My brain is a sieve, and I was almost forgetting today it’s the last day of the Fourth Bette Davis Blogathon, hosted by In the Good Old Days of Classic Hollywood.
I blame the spring. But all is not lost, and here is my late-night contribution.
Be sure to check out the link above to find a wealth of other posts on the movies of the woman that was called The First Lady of Hollywood.
But then come back here, because this late-night post is filled with things that go bump in the dark: we’ll be talking about Walt Disney’s horror The Watcher in the Woods, from 1980.
The film that was to be Disney’s response to The Exorcist.
I kid you not.
The fans talk about a Disney Dark Age, that stretched from 1970 and 1989 -a time of minor movies and strange choices. After the death of Walt Disney, the studio was looking for new directions, while at the same time trying to re-capture the magic with derivative products.
Many of the titles produced showed a distinctive dark tone. The most notorious of these often downright scary movies was of course The Black Cauldron, from 1985, an adaptation of Lloyd Alexander’s fantasy novels. And smack in the middle of the Disney Dark Age, the House of Mouse produced a live action movie featuring Bette Davis.
A horror movie.
It was indeed a strange time.
It was the end of the ’70s and horror was making big money. Not only it worked perfectly on the big screen, but it was also a good product for television. Disney could see in which way the market was going, and wanted a piece of the cake.
The Watcher in the Woods would probably be classified today as a folk horror – a story with a countryside or provincial setting, and a dark legend at its core. As many folk horrors it is set in the English countryside.
The plot, courtesy of IMDB:
When a normal American family moves into a beautiful old English house in a wooded area, strange, paranormal appearances befall them in this interesting twist to the well-known haunted-house tale. Their daughter Jan sees, and daughter Ellie hears, the voice of a young teenage girl who mysteriously disappeared during a total solar eclipse decades before…
One sometimes feels that the English countryside exists for the sole purpose of swallowing up “normal American families”…
The movie was directed by John Hough – a man we have already met when we talked about the rather bad Biggles movie he directed in 1986. A solid professional with a career in genre and B movies and a long apprenticeship as second unit director in the series The Avengers, Hough had been hired because the producers were impressed by his work on the adaptation of Richard Matheson’s Hell House in 1973, and was originally to work on a screenplay by legendary British screenwriter Brian Clemens, but Disney found Clemens’ adaptation of the original novel (1976 A Watcher in the Woods by Florence Engel Randall) to be too dark.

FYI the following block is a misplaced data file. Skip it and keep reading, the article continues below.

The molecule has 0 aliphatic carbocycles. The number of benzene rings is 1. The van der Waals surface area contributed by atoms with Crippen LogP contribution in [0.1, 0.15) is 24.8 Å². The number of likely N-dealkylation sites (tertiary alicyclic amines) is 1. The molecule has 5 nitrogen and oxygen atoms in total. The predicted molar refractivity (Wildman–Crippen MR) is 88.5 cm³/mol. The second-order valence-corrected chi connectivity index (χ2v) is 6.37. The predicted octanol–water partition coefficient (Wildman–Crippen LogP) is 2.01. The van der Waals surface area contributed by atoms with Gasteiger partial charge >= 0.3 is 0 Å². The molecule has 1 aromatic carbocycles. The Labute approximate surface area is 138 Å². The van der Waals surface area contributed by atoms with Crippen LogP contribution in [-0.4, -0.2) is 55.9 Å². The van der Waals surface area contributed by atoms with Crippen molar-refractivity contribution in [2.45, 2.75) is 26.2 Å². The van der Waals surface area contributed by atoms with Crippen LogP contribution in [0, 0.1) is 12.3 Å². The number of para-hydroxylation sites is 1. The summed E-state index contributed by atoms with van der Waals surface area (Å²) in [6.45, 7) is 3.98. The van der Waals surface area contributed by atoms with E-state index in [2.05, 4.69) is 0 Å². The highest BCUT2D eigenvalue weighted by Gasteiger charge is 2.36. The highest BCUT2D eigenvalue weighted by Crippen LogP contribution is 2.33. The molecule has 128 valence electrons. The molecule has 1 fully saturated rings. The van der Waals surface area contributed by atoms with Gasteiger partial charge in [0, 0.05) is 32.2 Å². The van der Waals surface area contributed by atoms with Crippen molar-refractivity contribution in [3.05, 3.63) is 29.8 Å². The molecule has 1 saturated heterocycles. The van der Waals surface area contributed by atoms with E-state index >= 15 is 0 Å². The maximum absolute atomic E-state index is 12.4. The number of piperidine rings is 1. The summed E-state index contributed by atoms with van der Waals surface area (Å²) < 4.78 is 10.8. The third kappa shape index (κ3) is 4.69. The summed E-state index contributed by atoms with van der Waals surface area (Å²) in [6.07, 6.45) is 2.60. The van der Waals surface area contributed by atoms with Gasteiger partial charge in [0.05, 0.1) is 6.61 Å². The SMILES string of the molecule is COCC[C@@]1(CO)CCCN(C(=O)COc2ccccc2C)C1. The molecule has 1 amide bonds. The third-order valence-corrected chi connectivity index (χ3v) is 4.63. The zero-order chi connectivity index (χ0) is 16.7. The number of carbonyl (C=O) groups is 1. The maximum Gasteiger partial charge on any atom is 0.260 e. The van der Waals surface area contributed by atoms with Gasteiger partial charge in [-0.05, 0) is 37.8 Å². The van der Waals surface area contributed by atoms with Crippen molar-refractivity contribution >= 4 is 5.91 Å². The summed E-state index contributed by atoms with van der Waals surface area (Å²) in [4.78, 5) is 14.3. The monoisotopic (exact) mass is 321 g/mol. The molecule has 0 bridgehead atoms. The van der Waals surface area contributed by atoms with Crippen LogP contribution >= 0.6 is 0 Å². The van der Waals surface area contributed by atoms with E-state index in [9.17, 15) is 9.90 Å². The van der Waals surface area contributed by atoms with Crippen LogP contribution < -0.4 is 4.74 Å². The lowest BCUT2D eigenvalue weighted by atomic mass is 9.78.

The cast includes a number of well-known British and American actors, such as David McCallum, Carrol Baker, Ian Bannen and Richard Pasco.
Shot in many of the locations that had been used by Robert Wise for his The Haunting, The Watcher in the Woods had a troubled shooting history. The leading role was supposed to go to Diane Lane, that was later replaced by skater-turned-actress Lynn-Holly Johnson.
The script by Brian Clemens having been rejected, the adaptation was passed around among many science fiction writers, including Robert Silverberg, Joe Haldeman, Larry Niven and Jerry Pournelle. The end result was that the novie had, according to special effects designer Harrison Ellenshaw, “roughly 152 possible endings”.
Then, one week into production, Disney decided to make some changes – and what was supposed to be a dark and weird TV movie, “Disney’s response to The Exorcist“, was retooled to be a much tamer big screen movie.
Davies wanted to play her character both as an old lady (she was 72) and as a much younger woman in the flashbacks – but the scenes had to be reshot with Georgina Hale in the role of the young Mrs Aylwood.
Then, the whole final sequence had to be re-shot, because the original finale as shot had been rushed, and was deemed unsatisfactory.
The reason of the rush job on the original ending was that the movie release was to coincide with Bette Davis’ 50th anniversary of her career.
The film was released with a butchered ending, and the opening sequence was also cut. The critics were not kind.
The movie was therefore retired from the cinemas, Mary Poppins was hastily re-released to fill the gap (yes, they replaced a horror about an alien psychic monster kidnapping kids in the English countryside with Mary Poppins), and a new ending was shot by a new director. But the reshoots were bogged down by a Hollywood strike, and the thing got complicated.
A mess, in other words.
Re-watched forty years later, The Watcher in the Woods is a weird, lopsided thing, that mixes horror and science fiction and can’t decide if it’s a proper horror movie or a movie directed at younger audiences.
It would be interesting to see the original version as shot by Hough – while no masterpiece, it would probably hold its own and show some artistic unity.
The Watcher in the Woods is still interesting and worth a watch but alas not a proper way for Bette Davis to celebrate her fiftieth anniversary on screen.
The movie was remade in 2017, featuring Anjelica Huston in the role that had been Bette Davis’, and with a more straightforward horror mood.